Linköping University, Department of Social and Welfare Studies, The Institute for Analytical Sociology, IAS. Linköping University, Faculty of Arts and Sciences.
    Valdez, Sarah
    Linköping University, Department of Social and Welfare Studies, The Institute for Analytical Sociology, IAS. Linköping University, Faculty of Arts and Sciences.
    Right-wing populism and social distance towards Muslims in Sweden: Results from a nation-wide vignette study2014Report (Other academic)
    Abstract [en]

    New right-wing extremist parties all over Europe have been described as adopting a master framethat combines xenophobia and anti-political establishment populism (Rydgren 2004). In Sweden the Sweden Democrats (Sverigedemokraterna, SD) have emerged as the dominating newright-wing extremist party that was able to more than double their share of votes from the 2010 tothe 2014 parliamentary elections (2010: 5.7%, 2014: 12.9%). We conducted a vignette study in arepresentative sample of the Swedish population shortly before and after the 2014 nationalelections, which helps us to analyse the social distance between the majority population and theMuslim minority. We are explicitly taking into account the prevalence of right-wing populistattitudes in the population and their support for SD in the 2010 and 2014 elections. Our resultsshow that; (1) anti-minority attitudes (held by 36% of the population) but not anti-establishmentattitudes (held by 37% of the population) predict increased social distance to Muslims and eventowards persons that are only presented as having a foreign name, (2) SD voters hold drasticallymore negative views about Muslims than does any other voter group, (3) the vote for SD is purelydriven by anti-minority sentiments, not anti-establishmentarism. In conclusion, while SD mightpresent its cause in the language of anti-establishment populism and their voters mightlegitimise their voting choice by this principle, SD voters’ intentions are fundamentallyrooted in xenophobia.

  • 22.
    Spaiser, Viktoria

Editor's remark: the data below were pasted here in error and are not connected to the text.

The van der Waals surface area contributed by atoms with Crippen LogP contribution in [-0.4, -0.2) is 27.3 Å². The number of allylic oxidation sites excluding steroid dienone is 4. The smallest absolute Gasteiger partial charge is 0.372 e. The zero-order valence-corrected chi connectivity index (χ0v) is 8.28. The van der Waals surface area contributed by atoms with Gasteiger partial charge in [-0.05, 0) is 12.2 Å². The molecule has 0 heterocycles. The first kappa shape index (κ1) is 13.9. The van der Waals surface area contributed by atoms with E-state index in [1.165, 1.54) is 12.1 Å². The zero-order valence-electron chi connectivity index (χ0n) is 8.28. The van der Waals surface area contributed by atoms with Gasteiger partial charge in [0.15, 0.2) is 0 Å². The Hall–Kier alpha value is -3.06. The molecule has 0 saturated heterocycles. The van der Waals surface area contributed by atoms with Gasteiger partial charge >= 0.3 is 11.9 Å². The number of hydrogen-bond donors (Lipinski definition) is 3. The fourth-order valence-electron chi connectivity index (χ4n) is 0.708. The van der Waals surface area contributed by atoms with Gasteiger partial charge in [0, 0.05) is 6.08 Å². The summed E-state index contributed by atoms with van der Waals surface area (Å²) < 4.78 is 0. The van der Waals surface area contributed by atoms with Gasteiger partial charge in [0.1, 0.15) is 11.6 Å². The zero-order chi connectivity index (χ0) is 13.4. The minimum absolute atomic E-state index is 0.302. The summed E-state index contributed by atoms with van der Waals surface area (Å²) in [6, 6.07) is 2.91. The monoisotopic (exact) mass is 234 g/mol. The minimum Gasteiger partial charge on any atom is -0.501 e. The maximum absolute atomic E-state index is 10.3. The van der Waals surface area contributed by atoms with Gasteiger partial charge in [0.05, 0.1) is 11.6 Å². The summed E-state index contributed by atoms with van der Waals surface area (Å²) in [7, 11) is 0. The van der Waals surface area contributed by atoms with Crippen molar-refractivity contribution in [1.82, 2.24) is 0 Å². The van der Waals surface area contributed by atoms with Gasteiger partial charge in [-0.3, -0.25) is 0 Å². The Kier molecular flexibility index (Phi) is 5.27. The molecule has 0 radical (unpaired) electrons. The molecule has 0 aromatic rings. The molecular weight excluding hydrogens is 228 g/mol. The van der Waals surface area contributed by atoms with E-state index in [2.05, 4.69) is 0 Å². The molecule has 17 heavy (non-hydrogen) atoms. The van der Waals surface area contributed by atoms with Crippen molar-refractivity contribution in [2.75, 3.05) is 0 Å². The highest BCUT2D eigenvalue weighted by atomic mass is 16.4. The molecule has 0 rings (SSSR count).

et al.
    School of Politics and International Studies, University of Leeds, Leeds, UK.
    Hedström, Peter
    Linköping University, Department of Social and Welfare Studies, The Institute for Analytical Sociology, IAS. Linköping University, Faculty of Arts and Sciences.
    Ranganathan, Shyam
    Department of Mathematics, Uppsala University, Uppsala, Sweden.
    Jansson, Kim
    Linköping University, Department of Social and Welfare Studies, The Institute for Analytical Sociology, IAS. Linköping University, Faculty of Arts and Sciences.
    Nordvik, Monica K
    Linköping University, Department of Social and Welfare Studies, The Institute for Analytical Sociology, IAS. Linköping University, Faculty of Arts and Sciences.
    Sumpter, David J T
    Department of Mathematics, Uppsala University, Uppsala, Sweden.
    Identifying Complex Dynamics in Social Systems: A New Methodological Approach Applied to Study School Segregation2016In: Sociological Methods & Research, ISSN 0049-1241, E-ISSN 1552-8294Article in journal (Refereed)
    Abstract [en]

    It is widely recognized that segregation processes are often the result of complex nonlinear dynamics. Empirical analyses of complex dynamics are however rare, because there is a lack of appropriate empirical modeling techniques that are capable of capturing complex patterns and nonlinearities. At the same time, we know that many social phenomena display nonlinearities. In this article, we introduce a new modeling tool in order to partly fill this void in the literature. Using data of all secondary schools in Stockholm county during the years 1990 to 2002, we demonstrate how the methodology can be applied to identify complex dynamic patterns like tipping points and multiple phase transitions with respect to segregation. We establish critical thresholds in schools’ ethnic compositions, in general, and in relation to various factors such as school quality and parents’ income, at which the schools are likely to tip and become increasingly segregated.